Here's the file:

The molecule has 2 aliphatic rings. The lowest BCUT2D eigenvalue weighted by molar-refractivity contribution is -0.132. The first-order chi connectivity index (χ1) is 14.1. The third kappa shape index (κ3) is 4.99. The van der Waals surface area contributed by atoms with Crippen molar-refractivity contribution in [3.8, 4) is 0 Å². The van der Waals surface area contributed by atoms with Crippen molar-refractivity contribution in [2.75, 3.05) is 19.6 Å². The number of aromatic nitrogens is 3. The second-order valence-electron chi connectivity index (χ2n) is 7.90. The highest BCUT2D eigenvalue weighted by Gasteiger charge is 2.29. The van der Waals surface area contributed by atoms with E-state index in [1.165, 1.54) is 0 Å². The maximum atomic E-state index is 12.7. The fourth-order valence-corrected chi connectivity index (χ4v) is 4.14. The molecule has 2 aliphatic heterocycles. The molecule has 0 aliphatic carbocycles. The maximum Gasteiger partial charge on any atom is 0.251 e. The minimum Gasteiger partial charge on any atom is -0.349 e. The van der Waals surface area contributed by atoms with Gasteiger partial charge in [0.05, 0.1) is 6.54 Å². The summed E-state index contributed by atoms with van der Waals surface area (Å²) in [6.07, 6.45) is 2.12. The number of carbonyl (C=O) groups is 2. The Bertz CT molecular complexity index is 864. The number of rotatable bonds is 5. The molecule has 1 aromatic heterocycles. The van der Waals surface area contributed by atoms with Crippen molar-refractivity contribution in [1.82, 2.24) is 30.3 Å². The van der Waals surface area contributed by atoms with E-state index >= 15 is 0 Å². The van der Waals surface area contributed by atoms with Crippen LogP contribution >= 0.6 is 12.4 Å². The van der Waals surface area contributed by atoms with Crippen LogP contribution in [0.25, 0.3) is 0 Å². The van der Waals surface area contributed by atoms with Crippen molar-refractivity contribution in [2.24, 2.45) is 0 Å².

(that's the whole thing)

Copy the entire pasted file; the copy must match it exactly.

The molecule has 2 aliphatic rings. The lowest BCUT2D eigenvalue weighted by molar-refractivity contribution is -0.132. The first-order chi connectivity index (χ1) is 14.1. The third kappa shape index (κ3) is 4.99. The van der Waals surface area contributed by atoms with Crippen molar-refractivity contribution in [3.8, 4) is 0 Å². The van der Waals surface area contributed by atoms with Crippen molar-refractivity contribution in [2.75, 3.05) is 19.6 Å². The number of aromatic nitrogens is 3. The second-order valence-electron chi connectivity index (χ2n) is 7.90. The highest BCUT2D eigenvalue weighted by Gasteiger charge is 2.29. The van der Waals surface area contributed by atoms with E-state index in [1.165, 1.54) is 0 Å². The maximum atomic E-state index is 12.7. The fourth-order valence-corrected chi connectivity index (χ4v) is 4.14. The molecule has 2 aliphatic heterocycles. The molecule has 0 aliphatic carbocycles. The maximum Gasteiger partial charge on any atom is 0.251 e. The minimum Gasteiger partial charge on any atom is -0.349 e. The van der Waals surface area contributed by atoms with Gasteiger partial charge in [0.05, 0.1) is 6.54 Å². The summed E-state index contributed by atoms with van der Waals surface area (Å²) in [6.07, 6.45) is 2.12. The number of carbonyl (C=O) groups is 2. The Bertz CT molecular complexity index is 864. The number of rotatable bonds is 5. The molecule has 1 aromatic heterocycles. The van der Waals surface area contributed by atoms with Crippen molar-refractivity contribution in [1.82, 2.24) is 30.3 Å². The van der Waals surface area contributed by atoms with E-state index >= 15 is 0 Å². The van der Waals surface area contributed by atoms with Crippen LogP contribution >= 0.6 is 12.4 Å². The van der Waals surface area contributed by atoms with Crippen LogP contribution in [0.25, 0.3) is 0 Å². The van der Waals surface area contributed by atoms with Crippen molar-refractivity contribution in [2.24, 2.45) is 0 Å².